The electric platform can also stop up to 10 times quicker than a standard train. Each is equipped with a long-range camera based perception system for monitoring the railway ahead, which can help increase safety around railway crossings.

Parallel's autonomous platoons can also help to reduce waiting times at railroad crossings, since they are shorter than traditional trains. In addition, the freight cars can quickly separate if blocking traffic, allowing emergency vehicles and the public to safely proceed through railroad crossings if needed, without delays. 

Two of Parallel's electric propulsion platforms are designed to accommodate a single shipping container, one at the front and one at the back. By linking up to ten freight cars together, the electric platforms push against each other to distribute the aerodynamic load among all of the freight containers, which saves battery power.

Parallel Systems envisions a "platoons" of 10 to 50 self-powered freight cars, Soule told CNBC

Traditional freight cars with no propulsion system need to be pulled by a diesel-powered locomotive. For rail freight operators, having as many cars connected as possible saves costs, this is why some freight trains are over a mile in length. But arriving at a depot while towing a mile or more chain of freight cars requires additional resources and massive space to unload them all.

The smaller platoons envisioned by Parallel Systems can be loaded at smaller depots closer to warehouses and other final destinations more easily, efficiently and much faster. The smaller platoons can also bypass busy switching yards and eliminate the need to manually sort and reassemble freight onto secondary trains, which can save hours or even days of transit time, according to Parallel.

The individually powered rail cars can also split off to multiple destinations while en route. The rail vehicles enable a near continuous flow of containers through terminals, reducing the waiting times associated with accumulating cargo and loading long trains, according to Parallel Systems.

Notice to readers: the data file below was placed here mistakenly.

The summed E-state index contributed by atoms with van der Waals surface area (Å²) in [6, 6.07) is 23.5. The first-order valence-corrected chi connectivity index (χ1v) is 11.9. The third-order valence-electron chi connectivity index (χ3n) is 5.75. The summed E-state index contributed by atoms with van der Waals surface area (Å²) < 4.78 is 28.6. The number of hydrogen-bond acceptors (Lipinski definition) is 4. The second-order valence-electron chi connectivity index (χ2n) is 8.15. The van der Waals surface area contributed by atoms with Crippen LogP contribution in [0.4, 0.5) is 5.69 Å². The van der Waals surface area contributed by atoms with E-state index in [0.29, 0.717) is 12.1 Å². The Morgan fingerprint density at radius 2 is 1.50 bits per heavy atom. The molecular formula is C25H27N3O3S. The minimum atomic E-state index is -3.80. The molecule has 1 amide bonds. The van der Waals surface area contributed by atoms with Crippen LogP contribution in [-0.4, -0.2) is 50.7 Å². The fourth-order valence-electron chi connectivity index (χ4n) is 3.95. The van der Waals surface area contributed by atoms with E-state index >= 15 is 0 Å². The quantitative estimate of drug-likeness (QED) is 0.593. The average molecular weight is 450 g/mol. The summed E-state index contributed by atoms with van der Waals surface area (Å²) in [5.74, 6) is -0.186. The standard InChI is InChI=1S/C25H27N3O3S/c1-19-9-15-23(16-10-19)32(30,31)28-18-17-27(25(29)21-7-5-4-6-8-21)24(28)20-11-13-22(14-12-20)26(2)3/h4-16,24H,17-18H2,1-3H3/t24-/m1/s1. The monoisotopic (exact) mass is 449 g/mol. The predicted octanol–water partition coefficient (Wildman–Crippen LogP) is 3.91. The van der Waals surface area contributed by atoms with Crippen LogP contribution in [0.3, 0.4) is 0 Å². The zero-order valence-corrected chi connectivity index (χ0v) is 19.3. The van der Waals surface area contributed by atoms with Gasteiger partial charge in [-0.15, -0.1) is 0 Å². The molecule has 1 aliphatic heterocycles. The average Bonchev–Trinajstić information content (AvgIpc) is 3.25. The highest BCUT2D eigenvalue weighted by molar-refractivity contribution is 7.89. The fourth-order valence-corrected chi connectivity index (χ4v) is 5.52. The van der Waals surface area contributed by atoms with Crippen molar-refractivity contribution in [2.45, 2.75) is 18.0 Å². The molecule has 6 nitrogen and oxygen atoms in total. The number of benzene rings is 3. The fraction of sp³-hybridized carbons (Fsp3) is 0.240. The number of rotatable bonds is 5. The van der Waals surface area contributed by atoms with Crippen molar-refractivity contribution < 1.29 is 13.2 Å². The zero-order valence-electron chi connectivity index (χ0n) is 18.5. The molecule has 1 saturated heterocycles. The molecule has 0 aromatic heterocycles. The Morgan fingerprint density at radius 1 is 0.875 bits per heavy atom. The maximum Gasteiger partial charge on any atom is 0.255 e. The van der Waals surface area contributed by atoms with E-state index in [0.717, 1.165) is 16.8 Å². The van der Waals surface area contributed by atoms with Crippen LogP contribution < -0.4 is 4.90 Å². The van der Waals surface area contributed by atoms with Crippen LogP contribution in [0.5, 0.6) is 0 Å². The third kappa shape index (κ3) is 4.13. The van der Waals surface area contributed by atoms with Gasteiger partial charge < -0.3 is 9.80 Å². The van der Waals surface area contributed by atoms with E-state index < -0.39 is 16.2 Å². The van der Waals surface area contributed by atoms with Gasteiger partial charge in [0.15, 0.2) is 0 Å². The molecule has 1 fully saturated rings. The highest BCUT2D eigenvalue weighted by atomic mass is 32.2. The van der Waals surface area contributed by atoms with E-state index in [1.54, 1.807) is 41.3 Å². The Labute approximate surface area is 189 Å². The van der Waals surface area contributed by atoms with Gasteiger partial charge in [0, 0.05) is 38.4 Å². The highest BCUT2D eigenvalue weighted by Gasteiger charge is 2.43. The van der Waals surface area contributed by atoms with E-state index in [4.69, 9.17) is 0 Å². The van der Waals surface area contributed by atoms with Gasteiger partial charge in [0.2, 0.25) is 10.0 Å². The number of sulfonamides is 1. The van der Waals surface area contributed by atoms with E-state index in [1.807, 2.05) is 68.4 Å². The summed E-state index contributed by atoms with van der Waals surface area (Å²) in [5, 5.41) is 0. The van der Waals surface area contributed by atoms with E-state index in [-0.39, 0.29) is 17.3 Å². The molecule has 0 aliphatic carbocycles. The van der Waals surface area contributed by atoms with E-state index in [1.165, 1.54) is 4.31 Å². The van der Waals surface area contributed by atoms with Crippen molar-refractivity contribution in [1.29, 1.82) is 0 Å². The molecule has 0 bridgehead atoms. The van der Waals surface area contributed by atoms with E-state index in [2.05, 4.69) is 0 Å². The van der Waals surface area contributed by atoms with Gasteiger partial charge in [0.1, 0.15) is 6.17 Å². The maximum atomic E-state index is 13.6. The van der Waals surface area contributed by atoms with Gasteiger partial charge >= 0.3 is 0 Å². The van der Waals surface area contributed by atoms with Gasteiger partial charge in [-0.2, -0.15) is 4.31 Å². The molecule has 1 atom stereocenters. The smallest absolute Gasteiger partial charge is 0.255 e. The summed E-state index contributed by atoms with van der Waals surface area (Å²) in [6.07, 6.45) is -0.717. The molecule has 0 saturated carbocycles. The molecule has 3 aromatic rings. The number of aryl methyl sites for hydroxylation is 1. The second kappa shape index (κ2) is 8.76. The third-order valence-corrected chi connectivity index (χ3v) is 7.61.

In addition, the patent-pending platooning technology reduces aerodynamic drag to improve range, which can be up to 500 miles per charge. The platform's batteries can be charged in about an hour.

"We founded Parallel to allow railroads to open new markets, increase infrastructure utilization, and improve service to accelerate freight decarbonization," said Soule. "Parallel's competitive edge is our autonomous battery-electric rail vehicles, which are designed to move freight cleaner, faster, safer and more cost effectively than traditional trains or trucks."

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The electric rail platform accepts standard sized shipping containers for the more efficient movement of freight. (Photo: Parallel Systems)

Soule also told Forbes that the 140,000 miles of existing freight rail lines in the U.S. has a key advantage over highways, the railway bed can support much more weight than the legal limit of 80,000 pounds for a fully loaded semi. For developers of electric vehicles, weight is much more of a concern, since it impacts range. 

Parallel is also developing software that allows its platoons to safely integrate with existing rail operations, so all freight trains and transit interoperate. The software uses machine learning to optimize vehicle routing, traffic scheduling, energy consumption, as well as providing freight tracking while in transit.

Parallel Systems headquartered in Culver City, California, with an office in Palo Alto, California. The company is currently testing its autonomous-electric rail vehicles on a closed rail track in the Los Angeles area.